Russian warplanes reportedly bombed a secret military base in Syria used by elite American and British forces last month.

The Wall Street Journal reported Thursday that the Russian strike on the CIA-linked site was part of a campaign by Russia to pressure the White House to agree to closer cooperation in the Syrian skies, U.S. military and intelligence officials said.

Despite the fact that some forces could have been killed and the bombing dampened relations between Russia and the Pentagon and CIA, the White House and State Department still perused a compromise.

The U.S. and Russia agreed to a pact last week to target airstrikes against the Al Qaeda affiliate in the region – Nusra Front – despite objections from the Pentagon and CIA. Russia agreed to stop airstrikes on U.S.-backed rebels and restrain the Syrian air campaign. The two sides are still talking about designations where Russia would need U.S. approval to conduct an airstrike.

According to The Wall Street Journal, deal backers in the White House and State Department believe U.S. airstrikes on the Nusra Front in areas that were previously occupied by Russian forces would provide protection for allies in Syria.

However, officials in the Pentagon and CIA contend that Washington bowed to Moscow in the deal and believe that the U.S. needs to confront Russia.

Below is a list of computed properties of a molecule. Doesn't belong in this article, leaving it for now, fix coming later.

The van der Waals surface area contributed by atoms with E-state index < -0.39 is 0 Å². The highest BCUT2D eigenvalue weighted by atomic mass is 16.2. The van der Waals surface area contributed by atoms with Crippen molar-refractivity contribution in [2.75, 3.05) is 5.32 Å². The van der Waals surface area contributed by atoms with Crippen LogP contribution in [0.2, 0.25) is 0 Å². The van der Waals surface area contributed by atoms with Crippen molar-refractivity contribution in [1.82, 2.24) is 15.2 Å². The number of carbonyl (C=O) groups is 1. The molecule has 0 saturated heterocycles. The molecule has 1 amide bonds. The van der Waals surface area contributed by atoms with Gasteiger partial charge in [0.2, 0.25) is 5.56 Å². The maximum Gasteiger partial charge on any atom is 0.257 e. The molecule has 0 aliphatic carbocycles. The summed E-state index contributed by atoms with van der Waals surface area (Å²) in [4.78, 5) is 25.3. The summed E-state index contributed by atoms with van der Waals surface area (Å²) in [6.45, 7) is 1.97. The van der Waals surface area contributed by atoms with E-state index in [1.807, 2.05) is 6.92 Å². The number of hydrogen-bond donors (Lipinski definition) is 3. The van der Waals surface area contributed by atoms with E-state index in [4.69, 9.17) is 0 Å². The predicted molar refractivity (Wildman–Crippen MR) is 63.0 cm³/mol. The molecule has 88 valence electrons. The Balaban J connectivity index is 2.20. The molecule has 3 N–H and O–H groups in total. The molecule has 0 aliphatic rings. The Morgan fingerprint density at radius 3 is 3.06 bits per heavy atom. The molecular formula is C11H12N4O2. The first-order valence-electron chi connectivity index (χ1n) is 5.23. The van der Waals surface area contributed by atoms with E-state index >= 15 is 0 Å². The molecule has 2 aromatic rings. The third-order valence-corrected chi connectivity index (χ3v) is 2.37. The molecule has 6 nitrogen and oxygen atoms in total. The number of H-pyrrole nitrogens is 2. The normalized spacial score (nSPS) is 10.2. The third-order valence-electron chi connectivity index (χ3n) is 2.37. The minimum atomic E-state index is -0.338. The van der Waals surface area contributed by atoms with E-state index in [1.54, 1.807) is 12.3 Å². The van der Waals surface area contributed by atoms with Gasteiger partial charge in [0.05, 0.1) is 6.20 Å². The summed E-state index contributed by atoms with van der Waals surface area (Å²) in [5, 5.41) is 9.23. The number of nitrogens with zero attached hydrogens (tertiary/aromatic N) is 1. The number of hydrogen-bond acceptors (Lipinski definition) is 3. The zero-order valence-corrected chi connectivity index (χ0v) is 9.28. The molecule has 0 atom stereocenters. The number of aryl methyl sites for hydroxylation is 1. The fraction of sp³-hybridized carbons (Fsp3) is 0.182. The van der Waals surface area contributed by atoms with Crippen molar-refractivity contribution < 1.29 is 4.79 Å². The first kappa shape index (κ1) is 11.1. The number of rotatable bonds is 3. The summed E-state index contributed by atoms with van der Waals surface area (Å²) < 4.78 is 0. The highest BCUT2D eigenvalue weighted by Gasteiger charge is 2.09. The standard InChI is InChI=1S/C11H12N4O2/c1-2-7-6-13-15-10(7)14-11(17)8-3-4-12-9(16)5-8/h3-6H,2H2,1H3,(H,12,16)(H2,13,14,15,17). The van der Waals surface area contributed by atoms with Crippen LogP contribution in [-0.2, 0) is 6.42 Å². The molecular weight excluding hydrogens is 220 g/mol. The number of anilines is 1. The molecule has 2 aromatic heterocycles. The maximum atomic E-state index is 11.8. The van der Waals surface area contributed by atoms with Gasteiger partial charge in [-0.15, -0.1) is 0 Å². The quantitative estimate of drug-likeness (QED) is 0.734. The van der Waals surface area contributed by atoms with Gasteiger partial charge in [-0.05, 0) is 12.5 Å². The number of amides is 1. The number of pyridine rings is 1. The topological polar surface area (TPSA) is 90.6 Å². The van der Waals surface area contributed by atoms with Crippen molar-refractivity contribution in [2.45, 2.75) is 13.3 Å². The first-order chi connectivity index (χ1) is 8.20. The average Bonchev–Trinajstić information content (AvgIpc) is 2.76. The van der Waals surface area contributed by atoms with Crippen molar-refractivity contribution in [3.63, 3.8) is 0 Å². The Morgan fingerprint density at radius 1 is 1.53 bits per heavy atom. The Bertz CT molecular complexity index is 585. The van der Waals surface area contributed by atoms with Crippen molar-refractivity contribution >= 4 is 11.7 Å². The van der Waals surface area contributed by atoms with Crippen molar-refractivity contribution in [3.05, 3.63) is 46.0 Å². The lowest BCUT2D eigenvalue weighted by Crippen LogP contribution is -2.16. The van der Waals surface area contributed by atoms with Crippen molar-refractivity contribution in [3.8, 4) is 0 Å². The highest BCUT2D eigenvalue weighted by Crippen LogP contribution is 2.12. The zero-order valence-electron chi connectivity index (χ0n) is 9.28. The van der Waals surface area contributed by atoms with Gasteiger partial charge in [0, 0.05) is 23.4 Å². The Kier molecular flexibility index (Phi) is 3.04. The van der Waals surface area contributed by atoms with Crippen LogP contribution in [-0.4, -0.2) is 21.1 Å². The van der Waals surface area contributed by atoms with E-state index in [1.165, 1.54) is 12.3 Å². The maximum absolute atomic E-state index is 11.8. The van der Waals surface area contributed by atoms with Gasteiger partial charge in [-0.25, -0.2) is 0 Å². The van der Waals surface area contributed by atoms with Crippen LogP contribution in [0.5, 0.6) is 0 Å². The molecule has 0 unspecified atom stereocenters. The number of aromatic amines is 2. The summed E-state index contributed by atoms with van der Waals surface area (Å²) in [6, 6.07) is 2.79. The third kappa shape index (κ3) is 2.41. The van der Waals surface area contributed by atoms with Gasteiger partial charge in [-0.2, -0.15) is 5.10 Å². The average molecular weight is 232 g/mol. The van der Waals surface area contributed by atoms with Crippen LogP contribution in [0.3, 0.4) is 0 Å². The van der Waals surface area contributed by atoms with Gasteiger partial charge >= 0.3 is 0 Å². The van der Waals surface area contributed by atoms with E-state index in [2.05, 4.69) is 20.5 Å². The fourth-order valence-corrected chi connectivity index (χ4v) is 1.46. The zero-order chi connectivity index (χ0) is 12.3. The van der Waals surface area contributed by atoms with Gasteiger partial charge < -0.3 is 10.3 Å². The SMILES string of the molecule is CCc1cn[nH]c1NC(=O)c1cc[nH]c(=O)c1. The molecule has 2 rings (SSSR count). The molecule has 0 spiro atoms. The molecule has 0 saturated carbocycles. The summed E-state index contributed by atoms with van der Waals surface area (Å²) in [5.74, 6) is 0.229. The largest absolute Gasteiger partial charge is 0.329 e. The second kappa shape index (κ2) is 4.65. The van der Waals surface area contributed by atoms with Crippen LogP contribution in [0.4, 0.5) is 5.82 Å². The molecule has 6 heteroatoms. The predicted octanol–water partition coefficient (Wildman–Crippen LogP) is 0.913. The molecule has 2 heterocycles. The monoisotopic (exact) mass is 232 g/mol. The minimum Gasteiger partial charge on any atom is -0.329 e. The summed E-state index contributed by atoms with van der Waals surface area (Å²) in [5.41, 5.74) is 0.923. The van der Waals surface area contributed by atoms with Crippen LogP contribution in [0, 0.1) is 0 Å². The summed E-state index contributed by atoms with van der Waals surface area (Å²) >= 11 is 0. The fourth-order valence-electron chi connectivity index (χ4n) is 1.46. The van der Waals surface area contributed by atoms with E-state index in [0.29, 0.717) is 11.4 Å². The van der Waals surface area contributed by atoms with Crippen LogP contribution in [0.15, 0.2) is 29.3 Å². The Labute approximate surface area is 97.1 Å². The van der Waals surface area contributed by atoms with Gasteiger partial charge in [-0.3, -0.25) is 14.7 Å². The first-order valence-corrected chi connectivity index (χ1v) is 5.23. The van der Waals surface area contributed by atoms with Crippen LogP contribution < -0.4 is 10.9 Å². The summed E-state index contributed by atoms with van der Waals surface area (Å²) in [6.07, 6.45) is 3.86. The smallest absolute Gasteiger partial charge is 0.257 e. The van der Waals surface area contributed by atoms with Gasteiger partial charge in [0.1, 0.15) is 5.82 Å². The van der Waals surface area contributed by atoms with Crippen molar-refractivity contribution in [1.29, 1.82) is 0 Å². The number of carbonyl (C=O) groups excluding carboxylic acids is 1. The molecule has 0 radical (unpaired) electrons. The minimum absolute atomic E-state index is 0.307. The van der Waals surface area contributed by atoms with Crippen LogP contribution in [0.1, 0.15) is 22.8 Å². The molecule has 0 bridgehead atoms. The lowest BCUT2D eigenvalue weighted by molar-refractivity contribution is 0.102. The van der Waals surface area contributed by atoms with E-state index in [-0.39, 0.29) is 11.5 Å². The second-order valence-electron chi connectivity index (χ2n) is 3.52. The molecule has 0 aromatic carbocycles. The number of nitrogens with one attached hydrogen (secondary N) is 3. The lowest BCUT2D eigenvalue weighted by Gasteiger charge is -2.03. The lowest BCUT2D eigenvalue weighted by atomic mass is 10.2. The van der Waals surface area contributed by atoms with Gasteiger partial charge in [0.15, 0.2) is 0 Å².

The Russian strike on the base occurred on June 16. The U.S. and British forces help maintain what is described as a buffer zone in Jordan. Forces go into Syria to help protect Jordan from Islamic State, U.S. officials told The Journal. Forces didn’t spend the night, due to security reasons.

Russian warplanes reportedly bombed US base in Syria

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Nearly a day before the strike, 20 of 24 British special forces pulled out of the base. The U.S. tracked a Russian plane heading toward the base. The warplane dropped a cluster bomb, according to U.S. and rebel officials.

After the first strike, U.S. central command air operations center in Qatar called Russia’s air campaign headquarters in Latakia, Syria to tell them that the base shouldn’t be attacked.

Read more at Fox News

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